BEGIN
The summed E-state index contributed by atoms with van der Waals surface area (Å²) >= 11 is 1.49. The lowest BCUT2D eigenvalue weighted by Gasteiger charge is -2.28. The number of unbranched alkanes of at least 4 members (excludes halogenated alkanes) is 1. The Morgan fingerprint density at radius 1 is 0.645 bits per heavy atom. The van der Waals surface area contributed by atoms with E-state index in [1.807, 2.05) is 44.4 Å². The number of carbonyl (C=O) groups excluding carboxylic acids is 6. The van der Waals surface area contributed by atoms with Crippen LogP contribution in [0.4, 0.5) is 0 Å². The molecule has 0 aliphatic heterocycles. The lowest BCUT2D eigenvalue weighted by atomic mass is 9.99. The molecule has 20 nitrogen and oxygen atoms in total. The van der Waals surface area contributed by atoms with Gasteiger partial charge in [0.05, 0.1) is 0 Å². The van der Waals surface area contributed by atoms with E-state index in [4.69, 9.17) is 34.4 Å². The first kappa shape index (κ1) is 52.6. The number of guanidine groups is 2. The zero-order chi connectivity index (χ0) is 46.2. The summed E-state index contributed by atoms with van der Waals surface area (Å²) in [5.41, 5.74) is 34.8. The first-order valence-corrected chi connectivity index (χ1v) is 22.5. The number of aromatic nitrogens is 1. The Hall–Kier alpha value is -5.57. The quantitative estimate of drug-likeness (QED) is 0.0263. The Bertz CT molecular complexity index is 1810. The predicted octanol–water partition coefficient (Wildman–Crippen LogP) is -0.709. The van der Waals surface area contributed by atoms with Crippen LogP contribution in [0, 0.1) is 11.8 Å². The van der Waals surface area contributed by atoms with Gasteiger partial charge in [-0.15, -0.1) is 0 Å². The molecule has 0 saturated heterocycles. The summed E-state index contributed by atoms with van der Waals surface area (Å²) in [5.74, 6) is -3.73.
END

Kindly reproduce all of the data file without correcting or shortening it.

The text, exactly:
The summed E-state index contributed by atoms with van der Waals surface area (Å²) >= 11 is 1.49. The lowest BCUT2D eigenvalue weighted by Gasteiger charge is -2.28. The number of unbranched alkanes of at least 4 members (excludes halogenated alkanes) is 1. The Morgan fingerprint density at radius 1 is 0.645 bits per heavy atom. The van der Waals surface area contributed by atoms with E-state index in [1.807, 2.05) is 44.4 Å². The number of carbonyl (C=O) groups excluding carboxylic acids is 6. The van der Waals surface area contributed by atoms with Crippen LogP contribution in [0.4, 0.5) is 0 Å². The molecule has 0 aliphatic heterocycles. The lowest BCUT2D eigenvalue weighted by atomic mass is 9.99. The molecule has 20 nitrogen and oxygen atoms in total. The van der Waals surface area contributed by atoms with Gasteiger partial charge in [0.05, 0.1) is 0 Å². The van der Waals surface area contributed by atoms with E-state index in [4.69, 9.17) is 34.4 Å². The first kappa shape index (κ1) is 52.6. The number of guanidine groups is 2. The zero-order chi connectivity index (χ0) is 46.2. The summed E-state index contributed by atoms with van der Waals surface area (Å²) in [5.41, 5.74) is 34.8. The first-order valence-corrected chi connectivity index (χ1v) is 22.5. The number of aromatic nitrogens is 1. The Hall–Kier alpha value is -5.57. The quantitative estimate of drug-likeness (QED) is 0.0263. The Bertz CT molecular complexity index is 1810. The predicted octanol–water partition coefficient (Wildman–Crippen LogP) is -0.709. The van der Waals surface area contributed by atoms with Crippen LogP contribution in [0, 0.1) is 11.8 Å². The van der Waals surface area contributed by atoms with Gasteiger partial charge in [-0.15, -0.1) is 0 Å². The molecule has 0 saturated heterocycles. The summed E-state index contributed by atoms with van der Waals surface area (Å²) in [5.74, 6) is -3.73.